If your phone is new enough, you may be able to trade it to an operator if you buy a new phone or sell it on the open market. Otherwise, if it's lost a lot of value, recycling can be your best bet on getting a dusty phone out of your hands.
Read : How to sell or recover your phone for cash
Cables are fair games as well.
Taylor Martin / CNET
Best Buy accepts three phones per household per day, Lowes has recycling centers in all locations, Home Depot takes mobile phones up to 11 pounds and Staples also takes phones.
Hela Foods works with Secure Call to get 911 necessary phones for pensioners and domestic violence. Just make sure you bring the charger.
You can also donate your gently used phones to cell phones for soldiers. The program helps troops to call their families at home for free. Local communities can also take donations as part of a city operation.
We also suggest that you check with your employer to see how it handles e-waste. You may add some items to the collection.
Recycling of laptops easily
Before scrapping your old computer, ask yourself if it is still useful. If it is less than five years old, chances are that someone else can use it, according to TechSoup. Newer laptops can go to local non-profit organizations or libraries after being refurbished. You can find a program via Microsoft's Registered Refurbisher directory.
If the device is too old or in shape to donate, you can recycle it. Once again, our friends on Earth911 make it easy: just search for "laptop" and enter your zip code to find the nearest drop-off point. Dell's Goodwill Reconnect program also accepts old and broken hardware.
Make sure the program you leave your old hardware with is considered on the EPA's Certified Electronics Recyclers website and feels free to reach out to refurbisher or recycler to double check.
When you bring the laptop with you, remember all the candies that came with it – keyboard, mouse, printer, modem, and any software. Usually, refurbishers can repackage all this. Just remember to dry your data first!
In addition, donation of your laptop can get you a tax break. Keep track of what you donated just in case. You can learn more about the Sage BlueBook or section 170 of the Federal Income Tax Code if you feel particularly ambitious.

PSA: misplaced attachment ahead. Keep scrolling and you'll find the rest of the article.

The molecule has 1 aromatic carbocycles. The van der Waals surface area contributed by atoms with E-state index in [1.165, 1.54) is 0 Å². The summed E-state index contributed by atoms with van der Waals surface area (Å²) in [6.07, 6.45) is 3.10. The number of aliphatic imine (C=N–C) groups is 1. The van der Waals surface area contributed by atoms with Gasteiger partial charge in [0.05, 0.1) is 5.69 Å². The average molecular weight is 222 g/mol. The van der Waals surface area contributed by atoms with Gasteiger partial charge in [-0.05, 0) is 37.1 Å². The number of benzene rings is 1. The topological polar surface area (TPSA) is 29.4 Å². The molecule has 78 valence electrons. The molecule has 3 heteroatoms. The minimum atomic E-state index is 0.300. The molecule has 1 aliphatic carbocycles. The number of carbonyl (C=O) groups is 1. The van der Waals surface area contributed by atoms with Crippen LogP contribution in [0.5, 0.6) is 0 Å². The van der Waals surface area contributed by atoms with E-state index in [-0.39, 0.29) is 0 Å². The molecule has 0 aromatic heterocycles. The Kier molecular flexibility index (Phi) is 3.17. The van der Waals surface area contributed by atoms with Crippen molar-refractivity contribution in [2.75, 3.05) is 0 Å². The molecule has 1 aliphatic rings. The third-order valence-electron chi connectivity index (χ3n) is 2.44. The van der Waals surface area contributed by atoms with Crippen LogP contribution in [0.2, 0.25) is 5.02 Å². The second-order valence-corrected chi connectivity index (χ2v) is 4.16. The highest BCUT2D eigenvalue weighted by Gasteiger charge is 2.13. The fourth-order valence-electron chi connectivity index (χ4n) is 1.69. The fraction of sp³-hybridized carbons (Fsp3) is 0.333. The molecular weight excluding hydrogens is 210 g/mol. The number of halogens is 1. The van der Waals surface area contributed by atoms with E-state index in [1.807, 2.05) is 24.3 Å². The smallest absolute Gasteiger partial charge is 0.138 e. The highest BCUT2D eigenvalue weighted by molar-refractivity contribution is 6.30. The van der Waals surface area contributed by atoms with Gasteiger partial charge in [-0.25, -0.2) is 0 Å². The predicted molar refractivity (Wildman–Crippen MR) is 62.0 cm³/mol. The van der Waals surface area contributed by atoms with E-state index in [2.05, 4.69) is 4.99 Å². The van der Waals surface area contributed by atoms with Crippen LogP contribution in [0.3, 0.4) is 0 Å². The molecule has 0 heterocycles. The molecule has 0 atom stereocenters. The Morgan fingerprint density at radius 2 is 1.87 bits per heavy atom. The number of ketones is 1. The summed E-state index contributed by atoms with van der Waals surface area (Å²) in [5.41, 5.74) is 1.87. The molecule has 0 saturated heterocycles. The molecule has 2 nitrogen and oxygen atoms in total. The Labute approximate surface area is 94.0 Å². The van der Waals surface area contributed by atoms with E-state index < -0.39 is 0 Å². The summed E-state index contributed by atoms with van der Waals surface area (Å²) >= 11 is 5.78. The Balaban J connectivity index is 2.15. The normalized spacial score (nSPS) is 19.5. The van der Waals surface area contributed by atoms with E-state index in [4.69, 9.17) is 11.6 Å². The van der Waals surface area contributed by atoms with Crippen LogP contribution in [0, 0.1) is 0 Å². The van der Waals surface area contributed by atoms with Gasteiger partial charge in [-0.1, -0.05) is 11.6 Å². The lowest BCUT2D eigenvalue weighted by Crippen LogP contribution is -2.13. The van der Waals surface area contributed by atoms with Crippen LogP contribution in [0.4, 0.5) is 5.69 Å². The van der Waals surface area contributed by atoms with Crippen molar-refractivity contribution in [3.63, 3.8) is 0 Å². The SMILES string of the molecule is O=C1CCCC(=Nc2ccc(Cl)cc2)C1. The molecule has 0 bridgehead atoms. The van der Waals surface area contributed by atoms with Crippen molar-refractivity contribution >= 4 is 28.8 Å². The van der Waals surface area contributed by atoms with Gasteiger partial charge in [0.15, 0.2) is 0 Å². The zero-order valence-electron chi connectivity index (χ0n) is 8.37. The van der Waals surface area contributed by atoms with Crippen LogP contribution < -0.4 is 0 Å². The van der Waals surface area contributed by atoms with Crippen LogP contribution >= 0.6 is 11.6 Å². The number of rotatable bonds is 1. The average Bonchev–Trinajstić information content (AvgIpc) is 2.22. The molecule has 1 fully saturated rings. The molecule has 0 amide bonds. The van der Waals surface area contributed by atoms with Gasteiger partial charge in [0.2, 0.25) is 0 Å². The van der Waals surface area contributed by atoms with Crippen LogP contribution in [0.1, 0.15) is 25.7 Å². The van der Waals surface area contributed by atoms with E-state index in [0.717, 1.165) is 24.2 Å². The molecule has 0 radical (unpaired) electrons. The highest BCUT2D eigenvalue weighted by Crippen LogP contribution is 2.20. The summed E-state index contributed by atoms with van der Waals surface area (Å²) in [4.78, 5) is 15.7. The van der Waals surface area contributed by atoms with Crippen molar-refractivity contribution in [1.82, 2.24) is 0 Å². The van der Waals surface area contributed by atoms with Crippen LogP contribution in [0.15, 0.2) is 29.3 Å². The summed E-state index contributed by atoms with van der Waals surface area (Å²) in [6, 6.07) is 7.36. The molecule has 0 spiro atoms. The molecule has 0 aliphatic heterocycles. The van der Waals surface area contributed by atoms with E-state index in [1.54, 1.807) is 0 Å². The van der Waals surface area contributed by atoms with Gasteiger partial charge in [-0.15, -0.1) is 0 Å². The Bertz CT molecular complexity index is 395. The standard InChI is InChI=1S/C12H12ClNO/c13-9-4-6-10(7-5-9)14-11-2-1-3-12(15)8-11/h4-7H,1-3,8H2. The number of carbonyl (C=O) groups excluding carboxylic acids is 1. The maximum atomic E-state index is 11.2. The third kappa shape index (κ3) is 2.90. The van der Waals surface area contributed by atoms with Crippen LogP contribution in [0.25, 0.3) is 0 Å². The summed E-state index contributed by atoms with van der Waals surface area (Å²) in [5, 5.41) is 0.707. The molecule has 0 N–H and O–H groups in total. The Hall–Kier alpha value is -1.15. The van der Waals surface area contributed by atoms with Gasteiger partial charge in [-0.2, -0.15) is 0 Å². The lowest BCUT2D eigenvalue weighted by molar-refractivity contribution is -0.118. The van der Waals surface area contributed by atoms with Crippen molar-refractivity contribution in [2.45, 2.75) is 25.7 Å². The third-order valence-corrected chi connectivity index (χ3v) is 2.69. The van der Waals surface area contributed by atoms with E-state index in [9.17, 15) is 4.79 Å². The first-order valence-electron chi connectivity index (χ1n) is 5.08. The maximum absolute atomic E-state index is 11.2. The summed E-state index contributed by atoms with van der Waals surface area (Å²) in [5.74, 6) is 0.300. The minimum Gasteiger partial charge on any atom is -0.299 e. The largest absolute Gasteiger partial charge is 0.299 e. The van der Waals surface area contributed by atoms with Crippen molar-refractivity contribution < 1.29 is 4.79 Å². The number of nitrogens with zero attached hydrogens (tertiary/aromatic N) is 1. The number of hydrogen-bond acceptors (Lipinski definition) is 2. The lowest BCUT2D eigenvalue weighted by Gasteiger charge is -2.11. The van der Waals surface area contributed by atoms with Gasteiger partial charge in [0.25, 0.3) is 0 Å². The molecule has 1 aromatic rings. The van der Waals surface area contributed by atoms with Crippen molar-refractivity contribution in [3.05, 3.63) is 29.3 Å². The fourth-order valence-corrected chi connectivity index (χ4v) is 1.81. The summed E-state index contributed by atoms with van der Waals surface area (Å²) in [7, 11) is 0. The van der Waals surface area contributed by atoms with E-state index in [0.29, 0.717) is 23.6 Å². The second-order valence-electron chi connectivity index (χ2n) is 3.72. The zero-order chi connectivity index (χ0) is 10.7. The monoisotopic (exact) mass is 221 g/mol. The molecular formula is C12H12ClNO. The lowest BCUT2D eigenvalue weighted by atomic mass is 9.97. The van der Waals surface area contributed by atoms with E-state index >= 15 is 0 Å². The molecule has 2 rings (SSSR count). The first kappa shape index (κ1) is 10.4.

Chargers and wires can also be recycled
If you are like my husband, and you keep boxes on drawers, chargers and cables in your basement (only if you ever need one), it may be time to let go. The type of thread you have lied to may be worth something. You can apply for Capital Scrap Metal at prices. For example, on April 19, copper goes for $ 2.45 per pound.
You can also drop your cables at Best Buy, Staples and other locations. Chargers can also be reset. Sometimes if a lead stops working with a device, you may be able to work with another. Economical!
Otherwise, make sure you donate your old cables, cables, chargers and cables to local STEM programs (Science, Technology, Engineering and Mathematics), Google STEM, National Center for Electronics Recycling, or Earth911.
Yes, you should recycle your old camera
If you still keep camera cameras from the early 2000s, we have some places that take them off your hands.
Best Buy and Home Depot accepts cameras and camcorders. Lowes also takes cameras. And of course, the Earth911 and Call2Recycle options are the breadth of your used electronics.
TV recovery is possible
TVs are bigger electronics, so it can take a little more elbow fat to get the job done, but don't let it scare you. As with the donation and recycling of phones and laptops, there are some things you need to know about getting rid of your old TV. If the device still works, consider donating it to a used store.
If you can reset it to factory settings, smart TVs that are likely to contain personal information. Disconnect everything, the cable tie is secure and tie them to the unit. Use a dolly and be careful when moving TV: the potentially toxic materials in the TV can drop into your house if you drop it.
A Google search will show you a number of local recycling and donation centers that accept larger electronics. Best buy, for example, picks up two TVs per house per day for $ 20 if you get a new set – Tube TVs less than 32 inches, portable televisions and flat screens, LCDs, LEDs and plasma less than 50 inch. Freestanding pickup is $ 100. You can also drop your TV in the shop – three TVs (with accessories) per household per day.
Originally posted April 20 at 4:00 pm PT.